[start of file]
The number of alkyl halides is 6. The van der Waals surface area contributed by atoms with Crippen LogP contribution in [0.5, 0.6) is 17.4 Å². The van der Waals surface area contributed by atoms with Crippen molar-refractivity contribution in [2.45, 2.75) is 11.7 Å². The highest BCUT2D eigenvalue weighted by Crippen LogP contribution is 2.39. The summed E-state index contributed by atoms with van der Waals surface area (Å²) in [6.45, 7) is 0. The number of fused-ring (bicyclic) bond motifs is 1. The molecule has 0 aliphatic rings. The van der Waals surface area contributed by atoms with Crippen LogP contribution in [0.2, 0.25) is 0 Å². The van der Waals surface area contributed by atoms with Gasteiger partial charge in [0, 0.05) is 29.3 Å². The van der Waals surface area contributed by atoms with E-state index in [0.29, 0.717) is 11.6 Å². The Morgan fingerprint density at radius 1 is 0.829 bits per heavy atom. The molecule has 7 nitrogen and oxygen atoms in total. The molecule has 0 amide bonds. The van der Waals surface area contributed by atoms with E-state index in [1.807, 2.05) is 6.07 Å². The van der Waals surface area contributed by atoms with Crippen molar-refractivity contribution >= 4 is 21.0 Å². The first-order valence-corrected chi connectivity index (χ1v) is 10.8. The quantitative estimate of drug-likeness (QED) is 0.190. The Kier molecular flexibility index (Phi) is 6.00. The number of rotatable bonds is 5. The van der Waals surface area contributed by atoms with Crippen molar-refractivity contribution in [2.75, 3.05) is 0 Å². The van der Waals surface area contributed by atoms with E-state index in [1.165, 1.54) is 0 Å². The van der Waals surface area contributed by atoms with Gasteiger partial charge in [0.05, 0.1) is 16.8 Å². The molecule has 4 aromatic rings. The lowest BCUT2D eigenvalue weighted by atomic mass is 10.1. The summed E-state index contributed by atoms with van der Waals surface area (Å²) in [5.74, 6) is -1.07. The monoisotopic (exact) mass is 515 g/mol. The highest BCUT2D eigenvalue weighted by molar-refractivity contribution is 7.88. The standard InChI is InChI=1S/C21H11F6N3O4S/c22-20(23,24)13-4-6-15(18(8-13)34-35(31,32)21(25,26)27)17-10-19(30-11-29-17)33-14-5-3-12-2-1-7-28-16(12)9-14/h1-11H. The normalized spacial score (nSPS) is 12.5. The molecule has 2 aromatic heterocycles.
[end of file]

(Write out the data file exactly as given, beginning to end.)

The number of alkyl halides is 6. The van der Waals surface area contributed by atoms with Crippen LogP contribution in [0.5, 0.6) is 17.4 Å². The van der Waals surface area contributed by atoms with Crippen molar-refractivity contribution in [2.45, 2.75) is 11.7 Å². The highest BCUT2D eigenvalue weighted by Crippen LogP contribution is 2.39. The summed E-state index contributed by atoms with van der Waals surface area (Å²) in [6.45, 7) is 0. The number of fused-ring (bicyclic) bond motifs is 1. The molecule has 0 aliphatic rings. The van der Waals surface area contributed by atoms with Crippen LogP contribution in [0.2, 0.25) is 0 Å². The van der Waals surface area contributed by atoms with Gasteiger partial charge in [0, 0.05) is 29.3 Å². The van der Waals surface area contributed by atoms with E-state index in [0.29, 0.717) is 11.6 Å². The Morgan fingerprint density at radius 1 is 0.829 bits per heavy atom. The molecule has 7 nitrogen and oxygen atoms in total. The molecule has 0 amide bonds. The van der Waals surface area contributed by atoms with E-state index in [1.807, 2.05) is 6.07 Å². The van der Waals surface area contributed by atoms with Crippen molar-refractivity contribution >= 4 is 21.0 Å². The first-order valence-corrected chi connectivity index (χ1v) is 10.8. The quantitative estimate of drug-likeness (QED) is 0.190. The Kier molecular flexibility index (Phi) is 6.00. The number of rotatable bonds is 5. The van der Waals surface area contributed by atoms with Crippen molar-refractivity contribution in [2.75, 3.05) is 0 Å². The van der Waals surface area contributed by atoms with E-state index in [1.165, 1.54) is 0 Å². The van der Waals surface area contributed by atoms with Gasteiger partial charge in [0.05, 0.1) is 16.8 Å². The molecule has 4 aromatic rings. The lowest BCUT2D eigenvalue weighted by atomic mass is 10.1. The summed E-state index contributed by atoms with van der Waals surface area (Å²) in [5.74, 6) is -1.07. The monoisotopic (exact) mass is 515 g/mol. The highest BCUT2D eigenvalue weighted by molar-refractivity contribution is 7.88. The standard InChI is InChI=1S/C21H11F6N3O4S/c22-20(23,24)13-4-6-15(18(8-13)34-35(31,32)21(25,26)27)17-10-19(30-11-29-17)33-14-5-3-12-2-1-7-28-16(12)9-14/h1-11H. The normalized spacial score (nSPS) is 12.5. The molecule has 2 aromatic heterocycles.